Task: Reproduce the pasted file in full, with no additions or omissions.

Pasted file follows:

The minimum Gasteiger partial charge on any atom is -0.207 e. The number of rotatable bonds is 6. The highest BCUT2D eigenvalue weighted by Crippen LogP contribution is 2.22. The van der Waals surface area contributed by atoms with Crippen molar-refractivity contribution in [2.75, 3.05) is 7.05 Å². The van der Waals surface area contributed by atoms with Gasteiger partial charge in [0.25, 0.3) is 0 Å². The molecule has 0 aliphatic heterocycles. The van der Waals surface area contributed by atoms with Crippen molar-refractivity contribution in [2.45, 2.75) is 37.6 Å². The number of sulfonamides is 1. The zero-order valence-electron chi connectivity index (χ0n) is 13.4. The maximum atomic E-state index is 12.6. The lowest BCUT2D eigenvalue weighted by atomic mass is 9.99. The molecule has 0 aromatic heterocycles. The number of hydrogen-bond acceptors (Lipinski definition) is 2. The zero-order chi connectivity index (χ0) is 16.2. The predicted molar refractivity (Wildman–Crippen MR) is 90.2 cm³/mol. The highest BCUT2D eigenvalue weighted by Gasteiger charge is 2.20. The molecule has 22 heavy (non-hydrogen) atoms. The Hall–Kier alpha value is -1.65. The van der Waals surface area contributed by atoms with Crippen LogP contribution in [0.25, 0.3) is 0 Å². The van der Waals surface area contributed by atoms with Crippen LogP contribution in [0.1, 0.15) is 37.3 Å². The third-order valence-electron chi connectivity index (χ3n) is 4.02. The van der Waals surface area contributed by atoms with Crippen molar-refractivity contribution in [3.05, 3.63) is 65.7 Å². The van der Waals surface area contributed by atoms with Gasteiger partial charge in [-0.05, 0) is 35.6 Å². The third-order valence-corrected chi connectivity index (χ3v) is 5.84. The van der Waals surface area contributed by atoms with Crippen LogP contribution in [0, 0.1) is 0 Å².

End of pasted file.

The minimum Gasteiger partial charge on any atom is -0.207 e. The number of rotatable bonds is 6. The highest BCUT2D eigenvalue weighted by Crippen LogP contribution is 2.22. The van der Waals surface area contributed by atoms with Crippen molar-refractivity contribution in [2.75, 3.05) is 7.05 Å². The van der Waals surface area contributed by atoms with Gasteiger partial charge in [0.25, 0.3) is 0 Å². The molecule has 0 aliphatic heterocycles. The van der Waals surface area contributed by atoms with Crippen molar-refractivity contribution in [2.45, 2.75) is 37.6 Å². The number of sulfonamides is 1. The zero-order valence-electron chi connectivity index (χ0n) is 13.4. The maximum atomic E-state index is 12.6. The lowest BCUT2D eigenvalue weighted by atomic mass is 9.99. The molecule has 0 aromatic heterocycles. The number of hydrogen-bond acceptors (Lipinski definition) is 2. The zero-order chi connectivity index (χ0) is 16.2. The predicted molar refractivity (Wildman–Crippen MR) is 90.2 cm³/mol. The highest BCUT2D eigenvalue weighted by Gasteiger charge is 2.20. The molecule has 22 heavy (non-hydrogen) atoms. The Hall–Kier alpha value is -1.65. The van der Waals surface area contributed by atoms with Crippen LogP contribution in [0.25, 0.3) is 0 Å². The van der Waals surface area contributed by atoms with Crippen LogP contribution in [0.1, 0.15) is 37.3 Å². The third-order valence-electron chi connectivity index (χ3n) is 4.02. The van der Waals surface area contributed by atoms with Crippen molar-refractivity contribution in [3.05, 3.63) is 65.7 Å². The van der Waals surface area contributed by atoms with Gasteiger partial charge in [-0.05, 0) is 35.6 Å². The third-order valence-corrected chi connectivity index (χ3v) is 5.84. The van der Waals surface area contributed by atoms with Crippen LogP contribution in [0, 0.1) is 0 Å².